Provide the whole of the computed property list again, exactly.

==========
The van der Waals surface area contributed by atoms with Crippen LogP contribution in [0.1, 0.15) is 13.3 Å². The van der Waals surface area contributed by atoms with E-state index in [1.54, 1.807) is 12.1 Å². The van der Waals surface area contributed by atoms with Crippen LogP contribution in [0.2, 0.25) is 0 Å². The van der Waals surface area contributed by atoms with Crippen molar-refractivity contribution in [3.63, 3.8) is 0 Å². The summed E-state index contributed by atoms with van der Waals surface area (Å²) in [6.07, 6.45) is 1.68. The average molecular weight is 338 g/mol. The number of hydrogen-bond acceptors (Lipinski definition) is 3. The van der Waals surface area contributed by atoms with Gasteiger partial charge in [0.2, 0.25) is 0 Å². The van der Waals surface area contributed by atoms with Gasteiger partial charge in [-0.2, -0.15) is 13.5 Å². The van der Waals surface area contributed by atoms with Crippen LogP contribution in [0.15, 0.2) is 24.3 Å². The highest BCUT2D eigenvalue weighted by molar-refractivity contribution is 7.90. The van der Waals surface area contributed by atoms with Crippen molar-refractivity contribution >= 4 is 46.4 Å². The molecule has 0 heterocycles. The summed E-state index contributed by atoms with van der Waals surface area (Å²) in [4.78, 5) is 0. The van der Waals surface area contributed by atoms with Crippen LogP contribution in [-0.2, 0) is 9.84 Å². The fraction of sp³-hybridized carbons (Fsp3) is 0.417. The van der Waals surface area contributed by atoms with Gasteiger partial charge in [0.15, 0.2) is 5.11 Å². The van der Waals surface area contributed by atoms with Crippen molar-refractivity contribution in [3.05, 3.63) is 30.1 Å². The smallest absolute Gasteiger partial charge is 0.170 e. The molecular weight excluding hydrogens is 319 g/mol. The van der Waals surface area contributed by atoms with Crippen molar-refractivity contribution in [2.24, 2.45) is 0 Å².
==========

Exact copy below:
The van der Waals surface area contributed by atoms with Crippen LogP contribution in [0.1, 0.15) is 13.3 Å². The van der Waals surface area contributed by atoms with E-state index in [1.54, 1.807) is 12.1 Å². The van der Waals surface area contributed by atoms with Crippen LogP contribution in [0.2, 0.25) is 0 Å². The van der Waals surface area contributed by atoms with Crippen molar-refractivity contribution in [3.63, 3.8) is 0 Å². The summed E-state index contributed by atoms with van der Waals surface area (Å²) in [6.07, 6.45) is 1.68. The average molecular weight is 338 g/mol. The number of hydrogen-bond acceptors (Lipinski definition) is 3. The van der Waals surface area contributed by atoms with Gasteiger partial charge in [0.2, 0.25) is 0 Å². The van der Waals surface area contributed by atoms with Gasteiger partial charge in [-0.2, -0.15) is 13.5 Å². The van der Waals surface area contributed by atoms with Crippen LogP contribution in [0.15, 0.2) is 24.3 Å². The highest BCUT2D eigenvalue weighted by molar-refractivity contribution is 7.90. The van der Waals surface area contributed by atoms with Crippen molar-refractivity contribution >= 4 is 46.4 Å². The molecule has 0 heterocycles. The summed E-state index contributed by atoms with van der Waals surface area (Å²) in [4.78, 5) is 0. The van der Waals surface area contributed by atoms with Crippen LogP contribution in [-0.2, 0) is 9.84 Å². The fraction of sp³-hybridized carbons (Fsp3) is 0.417. The van der Waals surface area contributed by atoms with Gasteiger partial charge in [0.15, 0.2) is 5.11 Å². The van der Waals surface area contributed by atoms with Crippen molar-refractivity contribution in [3.05, 3.63) is 30.1 Å². The smallest absolute Gasteiger partial charge is 0.170 e. The molecular weight excluding hydrogens is 319 g/mol. The van der Waals surface area contributed by atoms with Crippen molar-refractivity contribution in [2.24, 2.45) is 0 Å².